E-bikes have changed this because ascents have become a lot easier and the added weight has made descents faster too which logically requires more breaking time and greater stopping distances. Some people have argued that this extra speed leads to problems like more accidents and potential danger to other trail users. The ability to travel greater distances is also a temptation and, what happens when the power runs out a lot further from home and the rider must manually get that extra weight back?


Greater weight flying along the trails is inevitably going to contribute to more erosion which may negatively impact the splendid work conducted by local mountain bike groups to keep access to trails on managed land open.

There are plenty of naysayers out there concerned with the impact of regular mountain bikes, e-bikes may well add to their arguments. But it’s not all bad. I live in France where excellent strategies have been put in place to recycle e-bike batteries. Currently, 60 – 70% of these batteries are recyclable.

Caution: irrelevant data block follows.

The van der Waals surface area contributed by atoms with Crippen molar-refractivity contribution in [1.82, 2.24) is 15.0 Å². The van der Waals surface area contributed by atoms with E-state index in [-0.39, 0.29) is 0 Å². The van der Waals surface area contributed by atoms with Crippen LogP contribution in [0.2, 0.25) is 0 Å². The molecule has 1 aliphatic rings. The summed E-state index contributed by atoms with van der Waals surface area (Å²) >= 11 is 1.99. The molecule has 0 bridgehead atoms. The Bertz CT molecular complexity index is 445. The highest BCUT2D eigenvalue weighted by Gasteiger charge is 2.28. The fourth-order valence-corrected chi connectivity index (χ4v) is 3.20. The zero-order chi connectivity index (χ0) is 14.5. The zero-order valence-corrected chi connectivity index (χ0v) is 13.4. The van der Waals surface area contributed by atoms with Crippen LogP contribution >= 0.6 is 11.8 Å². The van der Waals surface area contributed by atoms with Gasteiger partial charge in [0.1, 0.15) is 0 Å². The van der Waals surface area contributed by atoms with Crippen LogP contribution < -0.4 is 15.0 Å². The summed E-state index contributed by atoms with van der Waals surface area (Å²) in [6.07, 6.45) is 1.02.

It’s About You

Whether we like them or not, e-bikes are here to stay. E-bikes are the fastest growing sector in the bike market and valued at over $800 million in 2017, with a 6% annual growth predicted until 2025.E-Bike Sales

It’s not difficult to find positives or negatives so I guess at the end of the day, it’s about you, the rider, to make up your own mind based on your needs and preferences.

If you want to look at a few of these bikes, click on the Chain Reaction Cycles banner. They have plenty on offer and are a reliable supplier of bikes and accessories.

Please understand that if you decide to buy anything here, I may receive a small commission.


Questions and Comments

No doubt the debate about e-bikes will continue for a while yet. If you have any comments or questions, please leave them below and a response will be given promptly.

Just Ride Hard, Ride Fair, Nobody Hurt

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14 thoughts on “Electric Mountain Bike Debate

  1. Wow, I had no idea that the ebike had become so popular. It is definitely a great boost for those that have injuries and need the extra help. I was just wondering if this type of bike was allowed in races, as doesn’t it give the competitor an unfair advantage? Although it is a lot heavier than the conventional mountain bike, so they may take this into consideration.

    1. Hi Michel, the European Cycling Union (UEC), which governs and oversees the European championships in all cycling disciplines, added racing categories for electric-assist road and mountain bikes in March 2018. I think “mixed” races do give an unfair advantage. I saw this in practice during the event on Sunday when I couldn’t catch one on a “difficult” climb. Although I did pass on the downhill afterwards 🙂